Posts tagged ‘Internet Access’

Building a Bridge to Everywhere – Closing the Global Digital Divide

I wrote in an earlier post about the digital divide – in particular, it was about who is buying online. Now I ask, “What is the global digital divide?” And is the gap closing?

What is the Global Digital Divide?

The global digital divide represents the differences in internet and other telecommunications access and usage across countries. The global digital divide encompasses two concepts. First, there is a divide in access and usage across definable groups within countries, and second there is a divide in access and usage across countries themselves.

Individual country statistics routinely show an intra-country digital divide. In a Pew Internet and American Life study and nearly all the countries surveyed in a 2008 OECD study, internet use within OECD countries decreases with the age of the user, increases with the education of the user, and increases with the income of the user. Globally, households with children are more likely to use the internet and urban/suburban users more likely to have access than rural users. And in many countries men access the internet more than women. This same study also found that internet access varies with firm size. Larger firms (firms with more than 100 employees) are twice as likely to have internet access than smaller firms.

According to Internet World Stats, the latest number of world internet users in October 2008 is 1,463,632,361 which represent 21.9% of the world population. I have reproduced some of this data in Table 1. Between 2000 and 2008 the number of users grew at a rate of 305%. The highest percentage of users per population (known as “internet penetration”) can be found in the North America, 73.6%, and the lowest percentage of users can be found in Africa, 5.3%. Asia may have the largest number of total users of the Internet, but access is still largely concentrated in the higher income urban areas (Kuang 2008). However, the fastest rate of growth of users is in the Middle East. While the Middle East only represents 2.9% of world usage, its rate of growth since 2000 is an astounding 1,175.8%. A similar pattern can be found in Africa where usage by only 3.5% of the world’s users has grown at a rate of 1,031.2%. While these numbers seem staggering , when you begin with a low number of users initially, even a small increase in the number of users can lead to big growth rates.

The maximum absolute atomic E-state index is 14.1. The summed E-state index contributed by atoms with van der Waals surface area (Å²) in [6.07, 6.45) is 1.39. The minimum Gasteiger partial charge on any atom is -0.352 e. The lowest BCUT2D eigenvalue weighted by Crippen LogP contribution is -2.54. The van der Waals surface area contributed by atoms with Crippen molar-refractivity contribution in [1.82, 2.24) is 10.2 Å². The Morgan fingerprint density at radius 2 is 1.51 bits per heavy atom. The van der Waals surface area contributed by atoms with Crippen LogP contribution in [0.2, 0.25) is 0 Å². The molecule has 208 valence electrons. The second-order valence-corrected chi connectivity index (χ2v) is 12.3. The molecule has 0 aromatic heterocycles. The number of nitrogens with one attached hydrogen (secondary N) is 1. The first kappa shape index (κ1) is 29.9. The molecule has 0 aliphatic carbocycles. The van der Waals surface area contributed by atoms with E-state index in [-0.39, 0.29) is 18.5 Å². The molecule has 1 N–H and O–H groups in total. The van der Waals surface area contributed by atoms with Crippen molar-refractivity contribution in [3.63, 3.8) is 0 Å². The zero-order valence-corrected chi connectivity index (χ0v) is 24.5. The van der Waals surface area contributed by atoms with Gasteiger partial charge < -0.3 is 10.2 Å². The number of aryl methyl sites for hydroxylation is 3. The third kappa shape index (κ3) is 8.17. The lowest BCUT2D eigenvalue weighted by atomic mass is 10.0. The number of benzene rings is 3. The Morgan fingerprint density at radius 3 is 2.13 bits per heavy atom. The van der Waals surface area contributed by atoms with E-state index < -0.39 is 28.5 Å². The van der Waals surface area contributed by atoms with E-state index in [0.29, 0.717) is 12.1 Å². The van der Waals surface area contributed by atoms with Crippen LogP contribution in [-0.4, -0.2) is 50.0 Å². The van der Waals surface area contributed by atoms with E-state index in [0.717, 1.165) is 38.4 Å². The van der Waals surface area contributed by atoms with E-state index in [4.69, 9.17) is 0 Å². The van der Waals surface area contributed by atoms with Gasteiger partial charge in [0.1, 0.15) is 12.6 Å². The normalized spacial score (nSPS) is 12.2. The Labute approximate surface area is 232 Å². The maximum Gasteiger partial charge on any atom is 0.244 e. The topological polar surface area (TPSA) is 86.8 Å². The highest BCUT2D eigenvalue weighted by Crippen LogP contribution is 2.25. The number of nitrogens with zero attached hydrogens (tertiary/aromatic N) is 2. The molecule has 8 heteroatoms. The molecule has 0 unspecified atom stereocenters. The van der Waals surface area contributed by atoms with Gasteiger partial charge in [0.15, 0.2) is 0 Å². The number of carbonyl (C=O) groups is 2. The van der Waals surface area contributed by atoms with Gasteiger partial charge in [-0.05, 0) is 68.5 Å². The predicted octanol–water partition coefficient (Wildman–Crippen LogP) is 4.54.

An enlightening image of the digital world, shown here in Figure 1, illuminates the relative densities of Internet connectivity across the globe. The U.S. and Europe are literally lit up with connections, while Africa and parts of Asia are dark. The map illustrates connections around the world, but this is not usage. In areas such as Africa, the density is low but usage may be higher because many people may be using a single connection (e.g., in an Internet Café) (Rogers 2008).

World Connection Density

Figure 1: World Connection Density, Image provided courtesy Chris Harrison, Carnegie Mellon University

Is the global digital divide closing?

Countries with low penetration rates can expect to see bigger gains in the global digital divide. The change in the digital divide “pie” is represented in Figures 2 and 3. Perhaps it is not best to treat the global digital divide as a pie of a certain size such that gains in one area represent declines in others. Statistically, the global digital divide will naturally decline as internet access in developed countries gradually grows closer to population limits (i.e., as penetration rates draw nearer to 100%). It is best to view the pie as growing, and a reduction in the digital divide would see the pie becoming closer to representing population differences. Increasing access in developing countries need not take away from the access of current of users; however, it can, as countries deal with such issues as the bandwidth sharing (Kuang 2008) and the current IPv4 address shortage (OECD 2008).

Figure 2:  Source Internet World Stats,

Figure 2: Source Internet World Stats,

Figure 3:  Internet World Stats,

Figure 3: Internet World Stats,

What causes the global digital divide?